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Top Photographers Share the Advice They’d Give Their Younger Selves

by Whitney Ricketts
featured, photo & video

top photogs advice to younger selvesIf you could travel back in time and tap your earnest, naive younger self on the shoulder, what would you tell that younger version of you? We asked 8 of today’s top working photographers that very question.


Andrew Scrivani
:
Remember that to be a freelance artist is also to be an independent business person. Often we let our inner artist drive us, but are undermined by the fact that many of us as artists are insecure, easily flattered, emotional, and at times unpredictable and idealistic. These are all terrible things to be in business. In order to be successful in a creative business, you must find a balance between keeping your edge as an artistic person and knowing what is required of you and what your talents are worth in the workplace.

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Amanda Diaz:
Be patient, keep your pace, and know that you will encounter discouragement over and over again. Do not compare yourself to others and just focus on your work, goals and dreams. There will be lots of blockages also, not everyone will like your work. Some people will hate you for “no reason” — You will get insults and tear downs, but learn to take that and use it to your advantage. Be confident in yourself and always seek out inspiration. Work hard and it will all be worth it one day!

Photo via Miss Aniela on Facebook.Miss Aniela (left):
Don’t be naive about trying to be some kind of legend with your photography right now. Seek out the sparks of what makes you curious and follow them like map co-ordinates — for they will take you along an evolutionary journey to the next level, and the next. Don’t be afraid to take constructive criticism but only from the people who you decide matter to your direction. And just because you can do something, doesn’t mean you should: you don’t have to sell yourself to everyone.

Susan Stripling:
If I knew then what I knew now I would have stopped caring what other photographers think of me sooner!  I spent too much time worrying if my work was “fitting in” or if other shooters liked the work I was creating. When I started caring more about what my clients thought and less what other wedding photographers thought, I really turned around my entire business!

Kelly Brown:
Every day is a new beginning, Let go of the past and face the future with gratitude for all that you have and that makes you happy. Follow your dreams and embrace every opportunity with gusto and don’t let fear or preconceived ideas hold you back. You will make mistakes along the way but it is better to have tried and learnt then not at all. Spend time with the people you love and finally have patience, practice and be persistent.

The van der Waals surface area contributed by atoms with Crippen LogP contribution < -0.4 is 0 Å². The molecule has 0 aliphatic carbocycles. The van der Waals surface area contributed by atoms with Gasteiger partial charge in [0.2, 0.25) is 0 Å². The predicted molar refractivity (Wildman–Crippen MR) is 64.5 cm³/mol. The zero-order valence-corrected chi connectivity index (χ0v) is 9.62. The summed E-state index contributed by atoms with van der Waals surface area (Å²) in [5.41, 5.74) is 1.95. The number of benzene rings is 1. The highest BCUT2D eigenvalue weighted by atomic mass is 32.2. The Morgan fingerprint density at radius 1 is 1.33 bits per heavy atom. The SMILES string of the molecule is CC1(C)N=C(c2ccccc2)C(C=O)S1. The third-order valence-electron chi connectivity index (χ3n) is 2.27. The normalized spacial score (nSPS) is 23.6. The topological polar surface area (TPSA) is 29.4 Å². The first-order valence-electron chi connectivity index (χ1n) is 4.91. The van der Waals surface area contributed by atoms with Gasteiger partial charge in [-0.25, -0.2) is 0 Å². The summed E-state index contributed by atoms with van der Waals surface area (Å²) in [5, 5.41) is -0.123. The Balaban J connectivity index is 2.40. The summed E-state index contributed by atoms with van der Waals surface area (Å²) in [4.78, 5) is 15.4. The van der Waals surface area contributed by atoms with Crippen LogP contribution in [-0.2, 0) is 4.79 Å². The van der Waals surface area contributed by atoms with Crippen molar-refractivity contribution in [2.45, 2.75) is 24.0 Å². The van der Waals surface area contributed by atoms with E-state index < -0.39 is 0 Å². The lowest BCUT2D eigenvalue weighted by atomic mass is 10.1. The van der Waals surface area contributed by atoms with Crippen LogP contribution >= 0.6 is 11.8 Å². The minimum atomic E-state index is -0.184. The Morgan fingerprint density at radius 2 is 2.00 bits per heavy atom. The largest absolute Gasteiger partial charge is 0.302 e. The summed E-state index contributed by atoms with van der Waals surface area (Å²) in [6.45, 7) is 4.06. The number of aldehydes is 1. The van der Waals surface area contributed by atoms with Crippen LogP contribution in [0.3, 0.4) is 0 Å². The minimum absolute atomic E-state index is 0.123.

Lindsay Adler:
As artists, our work is a reflection of ourselves. We put pieces (or all) of ourselves into our work. That is why rejection becomes so difficult. When we hear critique, criticism or rejection all we feel is complete and utter rejection of ourselves as people. At least that is how many of us feel. When we hear negative words our minds often turn into a haze or we melt into despair. The most important things I would tell my younger self would be, rejection isn’t rejection of YOU. Perhaps my work didn’t fit with that particular client.

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Or maybe it just wasn’t the ‘right time.’ Or maybe, my work was weak but I have a great deal of room for improvement. Negative feedback shouldn’t destroy me or tear me down, but instead help me find ways to build up and be stronger. Also know, pay attention to where the criticism or rejection is coming from. Sometimes it is by the cruel of heart, knowing it will hurt you. Others are from experts simply trying to help you grow. Learn that rejection is just part of being an artist and a professional, and don’t let it cloud your mind. Even the most successful artists in history have been rejected, often. Their resilience is why we know them today.

Lindsay Adler teaching

Scott Robert Lim:
When establishing your business model, try to job out all those things that you hate doing. This will allow you to devote more time to the things you love doing. Make sure your business model is expandable and generates income from areas of your business that do not always rely on YOU servicing or fulfilling these things. Take on plenty of personal projects, this keeps the creativity sharp and when you have to take on jobs that are less creative because they pay the bills, these projects will keep you sane and happy — which will keep you inspired and passionate about your work and career. When things get rough or you feel down about your work, always remember you were designed to do great things.

Matthew “The Body” Kemmetmueller:
Taking saleable images is the easy part…. Learning how to connect with clients and successfully market your business into new areas can be so much harder for many!  Also, how turning your “new” clients into lifelong clients is the ultimate key to success! Failing is part of business.  One failure doesn’t make you a failure in this industry. The true measure of your character and how successful you’ll be is how you handle that failure. Have a plan and a vision for your photo shoots (or even each image). This is absolutely the fastest way to grow your work.  I know what I want that image to look like before I snap the shutter which means that I am instantly able to know if I met my own expectations!  I wish I hadn’t spent so many years clicking and hoping!

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Whitney Ricketts

Whitney Ricketts is CreativeLive's Senior Communications Manager. Email her at whitney [dot] ricketts [at] creativelive [dot] com.